“Are you OK?” Brown asked with a smile.

The girl nodded as she walked back into the classroom.

Visiting the lunchroom, many students sat around giggling as they ate. But there was one young girl who was sitting not wanting to touch her food. She began to cry.

Immediately Brown came over to her and asked her why she was sad. The girl couldn’t speak, continuing to look down at her food.

Brown asked the lunchroom teacher on duty to come over and speak to the girl, a concerned look on her face.

The teacher calmly approached the student, listening intently to the girls’ concerns over the crowded lunchroom.

After sharing her concerns and receiving advice from the teacher, the girl stopped crying and while still a bit somber, she began to brighten back up.

Student engagement and parental involvement have helped RCMA Wimauma Academy excel, school officials said. It improved its school grade to a B earlier this year.

But the reasons for the school’s results go beyond those two factors. School officials talk about supporting the whole child with good nutrition and a strong community. They emphasize understanding the struggles of students growing up in rural poverty. They provide students individual attention, with 17 to a classroom. Most classrooms also have a teacher’s aide.

‘We cherry-pick the neediest families’

Sixty-five percent of RCMA Wimauma Academy students are children of migrants. Many are undocumented. That can create challenges for educators. But RCMA works to turn them into assets.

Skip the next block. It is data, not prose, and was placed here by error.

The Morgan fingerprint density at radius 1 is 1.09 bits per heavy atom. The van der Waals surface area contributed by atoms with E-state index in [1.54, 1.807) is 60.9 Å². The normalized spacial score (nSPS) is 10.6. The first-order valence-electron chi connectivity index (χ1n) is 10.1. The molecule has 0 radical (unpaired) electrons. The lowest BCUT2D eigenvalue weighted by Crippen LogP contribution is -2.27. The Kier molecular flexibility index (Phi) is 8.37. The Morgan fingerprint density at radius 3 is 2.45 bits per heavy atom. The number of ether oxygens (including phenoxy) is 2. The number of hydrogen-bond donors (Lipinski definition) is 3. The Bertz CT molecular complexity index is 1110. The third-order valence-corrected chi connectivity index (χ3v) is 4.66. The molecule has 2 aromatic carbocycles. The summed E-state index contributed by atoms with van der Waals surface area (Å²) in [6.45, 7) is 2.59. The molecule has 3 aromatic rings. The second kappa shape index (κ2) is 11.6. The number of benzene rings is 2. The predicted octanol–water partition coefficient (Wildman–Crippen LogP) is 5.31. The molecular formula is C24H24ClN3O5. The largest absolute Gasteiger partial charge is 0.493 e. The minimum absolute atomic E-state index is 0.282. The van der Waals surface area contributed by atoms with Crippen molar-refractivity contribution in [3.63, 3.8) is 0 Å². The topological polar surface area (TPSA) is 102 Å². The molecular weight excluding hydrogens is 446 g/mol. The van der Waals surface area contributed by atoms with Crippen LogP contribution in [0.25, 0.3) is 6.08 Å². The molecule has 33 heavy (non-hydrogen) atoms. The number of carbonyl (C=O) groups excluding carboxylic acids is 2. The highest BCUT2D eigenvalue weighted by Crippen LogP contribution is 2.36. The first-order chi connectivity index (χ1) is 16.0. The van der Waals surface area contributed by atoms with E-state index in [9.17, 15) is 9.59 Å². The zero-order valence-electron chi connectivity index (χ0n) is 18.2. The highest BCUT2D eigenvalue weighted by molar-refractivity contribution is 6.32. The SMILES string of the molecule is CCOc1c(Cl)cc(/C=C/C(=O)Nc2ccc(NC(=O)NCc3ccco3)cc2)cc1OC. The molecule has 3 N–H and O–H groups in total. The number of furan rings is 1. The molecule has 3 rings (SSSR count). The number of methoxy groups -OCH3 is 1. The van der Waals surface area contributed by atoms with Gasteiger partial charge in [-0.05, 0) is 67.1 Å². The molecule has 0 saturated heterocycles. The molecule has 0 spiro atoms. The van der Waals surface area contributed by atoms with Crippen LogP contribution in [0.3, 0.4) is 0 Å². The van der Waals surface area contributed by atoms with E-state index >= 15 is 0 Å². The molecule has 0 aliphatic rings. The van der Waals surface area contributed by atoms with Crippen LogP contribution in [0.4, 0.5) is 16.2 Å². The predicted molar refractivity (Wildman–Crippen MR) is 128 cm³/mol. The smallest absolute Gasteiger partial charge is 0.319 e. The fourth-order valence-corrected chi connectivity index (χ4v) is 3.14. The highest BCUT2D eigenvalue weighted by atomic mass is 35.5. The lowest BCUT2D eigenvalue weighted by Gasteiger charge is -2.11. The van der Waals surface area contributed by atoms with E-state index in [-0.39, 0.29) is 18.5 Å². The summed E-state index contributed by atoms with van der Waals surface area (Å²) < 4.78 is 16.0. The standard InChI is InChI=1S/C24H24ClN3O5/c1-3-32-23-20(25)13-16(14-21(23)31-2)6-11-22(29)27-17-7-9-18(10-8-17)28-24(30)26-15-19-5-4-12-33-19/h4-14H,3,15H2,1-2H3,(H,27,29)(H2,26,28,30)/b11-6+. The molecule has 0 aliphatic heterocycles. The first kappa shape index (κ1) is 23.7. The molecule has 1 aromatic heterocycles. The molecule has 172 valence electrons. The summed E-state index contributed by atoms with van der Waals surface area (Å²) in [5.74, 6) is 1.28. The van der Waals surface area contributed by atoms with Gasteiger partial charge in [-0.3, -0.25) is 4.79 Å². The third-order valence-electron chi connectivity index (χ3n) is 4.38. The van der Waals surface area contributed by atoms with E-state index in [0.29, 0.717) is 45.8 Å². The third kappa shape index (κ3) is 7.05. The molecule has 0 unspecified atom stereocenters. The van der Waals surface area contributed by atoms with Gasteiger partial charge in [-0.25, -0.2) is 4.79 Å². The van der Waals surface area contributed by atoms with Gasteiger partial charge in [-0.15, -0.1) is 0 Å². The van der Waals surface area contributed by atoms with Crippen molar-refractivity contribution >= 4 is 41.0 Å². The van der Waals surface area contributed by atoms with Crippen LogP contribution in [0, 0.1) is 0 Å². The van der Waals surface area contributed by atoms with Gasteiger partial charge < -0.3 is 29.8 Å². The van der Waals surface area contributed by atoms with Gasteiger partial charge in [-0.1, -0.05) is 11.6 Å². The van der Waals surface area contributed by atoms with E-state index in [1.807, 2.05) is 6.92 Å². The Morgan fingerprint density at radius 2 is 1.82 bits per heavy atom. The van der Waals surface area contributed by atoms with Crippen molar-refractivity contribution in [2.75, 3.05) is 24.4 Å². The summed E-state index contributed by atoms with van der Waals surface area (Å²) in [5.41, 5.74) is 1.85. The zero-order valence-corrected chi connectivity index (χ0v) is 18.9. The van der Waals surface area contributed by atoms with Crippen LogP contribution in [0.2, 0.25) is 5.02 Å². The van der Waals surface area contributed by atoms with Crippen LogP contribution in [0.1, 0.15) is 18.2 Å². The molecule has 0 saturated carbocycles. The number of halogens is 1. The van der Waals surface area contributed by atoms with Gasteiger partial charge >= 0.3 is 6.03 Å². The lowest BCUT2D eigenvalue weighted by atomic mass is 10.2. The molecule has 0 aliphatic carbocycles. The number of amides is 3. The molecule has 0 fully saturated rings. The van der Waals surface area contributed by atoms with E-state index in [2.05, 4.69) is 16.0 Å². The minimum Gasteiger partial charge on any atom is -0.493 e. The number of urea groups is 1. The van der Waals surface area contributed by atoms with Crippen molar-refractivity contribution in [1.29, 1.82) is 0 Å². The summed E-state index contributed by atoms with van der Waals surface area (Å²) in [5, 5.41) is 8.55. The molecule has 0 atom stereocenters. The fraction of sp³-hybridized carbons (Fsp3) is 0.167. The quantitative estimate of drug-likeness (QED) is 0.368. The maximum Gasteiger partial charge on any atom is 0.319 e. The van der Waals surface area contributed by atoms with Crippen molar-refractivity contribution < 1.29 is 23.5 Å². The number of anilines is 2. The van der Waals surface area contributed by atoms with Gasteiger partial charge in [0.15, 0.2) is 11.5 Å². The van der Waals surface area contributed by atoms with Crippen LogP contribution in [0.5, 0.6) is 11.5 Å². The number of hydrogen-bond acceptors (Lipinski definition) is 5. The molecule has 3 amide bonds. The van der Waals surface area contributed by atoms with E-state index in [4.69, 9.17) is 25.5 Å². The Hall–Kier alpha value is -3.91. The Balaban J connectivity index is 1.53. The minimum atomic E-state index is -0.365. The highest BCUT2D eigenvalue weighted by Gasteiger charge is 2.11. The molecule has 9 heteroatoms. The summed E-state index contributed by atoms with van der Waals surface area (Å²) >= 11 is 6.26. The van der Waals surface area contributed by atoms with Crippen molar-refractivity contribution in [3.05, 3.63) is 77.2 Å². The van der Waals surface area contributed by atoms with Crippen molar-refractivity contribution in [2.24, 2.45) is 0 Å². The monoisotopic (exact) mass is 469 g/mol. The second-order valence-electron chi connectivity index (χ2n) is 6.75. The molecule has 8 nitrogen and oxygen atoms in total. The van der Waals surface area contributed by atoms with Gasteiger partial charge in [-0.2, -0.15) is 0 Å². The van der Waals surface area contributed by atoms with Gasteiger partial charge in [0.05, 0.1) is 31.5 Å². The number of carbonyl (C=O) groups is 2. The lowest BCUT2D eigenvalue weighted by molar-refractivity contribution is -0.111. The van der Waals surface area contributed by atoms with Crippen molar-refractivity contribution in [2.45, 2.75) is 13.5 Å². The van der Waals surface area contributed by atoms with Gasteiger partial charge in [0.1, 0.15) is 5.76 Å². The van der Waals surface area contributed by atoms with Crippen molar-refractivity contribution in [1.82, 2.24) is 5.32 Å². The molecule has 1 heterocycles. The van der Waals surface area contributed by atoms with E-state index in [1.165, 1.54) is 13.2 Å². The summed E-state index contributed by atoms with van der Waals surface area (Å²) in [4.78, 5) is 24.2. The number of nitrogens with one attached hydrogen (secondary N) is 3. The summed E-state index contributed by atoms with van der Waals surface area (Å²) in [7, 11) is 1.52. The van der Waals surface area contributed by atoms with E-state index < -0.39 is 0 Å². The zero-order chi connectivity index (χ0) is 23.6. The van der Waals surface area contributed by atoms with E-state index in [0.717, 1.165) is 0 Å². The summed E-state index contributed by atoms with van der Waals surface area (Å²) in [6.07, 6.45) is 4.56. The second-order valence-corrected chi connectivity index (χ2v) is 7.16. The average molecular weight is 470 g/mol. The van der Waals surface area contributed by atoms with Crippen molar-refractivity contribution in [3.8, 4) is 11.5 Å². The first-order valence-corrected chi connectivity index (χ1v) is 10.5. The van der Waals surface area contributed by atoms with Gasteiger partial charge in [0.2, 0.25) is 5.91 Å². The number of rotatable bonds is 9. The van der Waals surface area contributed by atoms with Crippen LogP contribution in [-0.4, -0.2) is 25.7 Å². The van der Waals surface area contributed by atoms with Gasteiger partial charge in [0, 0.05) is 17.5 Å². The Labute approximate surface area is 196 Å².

“Some of our children speak three languages: indigenous language, Spanish and English,” Brown said. “We integrate into our curriculum celebrations and traditions that are part of the community. By doing these celebrations, we give children a sense of place, belonging and the richness of culture they are part of.”

Brown said the school understands the academic and psychological difficulties of living as a migrant family. Many of them move throughout the country in search of work.

“We opened the school also with the understanding that these children are from families who have a level of anxiety and stress not just because of poverty but also because of mobility,” Brown said. “You pick up and you travel with your parents. You are not packing the entire home and you pick up what you take and you may go to Tennessee, Michigan or Georgia.”

Brown said that as a charter school, it allows her to serve a specific population in need with an intentional program. She takes issue with the criticisms that charter schools cherry-pick students.

“If we cherry-pick, we cherry-pick the neediest families,” she said. “We don’t operate for profit. We have to raise funds.”

Two generations

Monica Alarcon’s two sons attend the academy.

“The most important thing is they give attention to the kids’ needs,” she said. “I feel they are safe there. I am not worried.”